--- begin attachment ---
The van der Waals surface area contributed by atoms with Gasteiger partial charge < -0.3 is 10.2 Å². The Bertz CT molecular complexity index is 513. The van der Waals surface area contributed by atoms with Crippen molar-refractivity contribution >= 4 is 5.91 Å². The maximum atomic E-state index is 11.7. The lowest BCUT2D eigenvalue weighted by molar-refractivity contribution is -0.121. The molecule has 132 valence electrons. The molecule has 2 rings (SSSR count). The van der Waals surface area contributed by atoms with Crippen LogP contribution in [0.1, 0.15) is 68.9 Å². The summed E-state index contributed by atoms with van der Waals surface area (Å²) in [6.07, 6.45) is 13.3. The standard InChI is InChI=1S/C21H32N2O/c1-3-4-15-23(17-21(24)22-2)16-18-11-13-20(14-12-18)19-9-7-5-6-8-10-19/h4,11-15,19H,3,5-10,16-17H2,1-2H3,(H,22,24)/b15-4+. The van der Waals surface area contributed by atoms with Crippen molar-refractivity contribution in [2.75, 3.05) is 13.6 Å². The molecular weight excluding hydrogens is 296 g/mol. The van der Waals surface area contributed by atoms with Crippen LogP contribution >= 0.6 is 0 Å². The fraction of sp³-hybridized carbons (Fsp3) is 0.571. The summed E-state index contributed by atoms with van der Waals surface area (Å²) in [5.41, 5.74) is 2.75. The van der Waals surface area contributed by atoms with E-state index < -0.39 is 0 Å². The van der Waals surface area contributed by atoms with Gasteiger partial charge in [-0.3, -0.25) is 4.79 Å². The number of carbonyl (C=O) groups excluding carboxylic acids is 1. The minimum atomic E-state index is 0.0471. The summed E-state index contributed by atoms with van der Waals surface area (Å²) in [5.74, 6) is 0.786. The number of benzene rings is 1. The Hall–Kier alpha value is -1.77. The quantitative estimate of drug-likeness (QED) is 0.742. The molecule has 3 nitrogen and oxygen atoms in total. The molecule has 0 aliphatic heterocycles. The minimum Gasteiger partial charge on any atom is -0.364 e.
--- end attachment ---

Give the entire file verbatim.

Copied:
The van der Waals surface area contributed by atoms with Gasteiger partial charge < -0.3 is 10.2 Å². The Bertz CT molecular complexity index is 513. The van der Waals surface area contributed by atoms with Crippen molar-refractivity contribution >= 4 is 5.91 Å². The maximum atomic E-state index is 11.7. The lowest BCUT2D eigenvalue weighted by molar-refractivity contribution is -0.121. The molecule has 132 valence electrons. The molecule has 2 rings (SSSR count). The van der Waals surface area contributed by atoms with Crippen LogP contribution in [0.1, 0.15) is 68.9 Å². The summed E-state index contributed by atoms with van der Waals surface area (Å²) in [6.07, 6.45) is 13.3. The standard InChI is InChI=1S/C21H32N2O/c1-3-4-15-23(17-21(24)22-2)16-18-11-13-20(14-12-18)19-9-7-5-6-8-10-19/h4,11-15,19H,3,5-10,16-17H2,1-2H3,(H,22,24)/b15-4+. The van der Waals surface area contributed by atoms with Crippen molar-refractivity contribution in [2.75, 3.05) is 13.6 Å². The molecular weight excluding hydrogens is 296 g/mol. The van der Waals surface area contributed by atoms with Crippen LogP contribution >= 0.6 is 0 Å². The fraction of sp³-hybridized carbons (Fsp3) is 0.571. The summed E-state index contributed by atoms with van der Waals surface area (Å²) in [5.41, 5.74) is 2.75. The van der Waals surface area contributed by atoms with E-state index < -0.39 is 0 Å². The van der Waals surface area contributed by atoms with Gasteiger partial charge in [-0.3, -0.25) is 4.79 Å². The number of carbonyl (C=O) groups excluding carboxylic acids is 1. The minimum atomic E-state index is 0.0471. The summed E-state index contributed by atoms with van der Waals surface area (Å²) in [5.74, 6) is 0.786. The number of benzene rings is 1. The Hall–Kier alpha value is -1.77. The quantitative estimate of drug-likeness (QED) is 0.742. The molecule has 3 nitrogen and oxygen atoms in total. The molecule has 0 aliphatic heterocycles. The minimum Gasteiger partial charge on any atom is -0.364 e.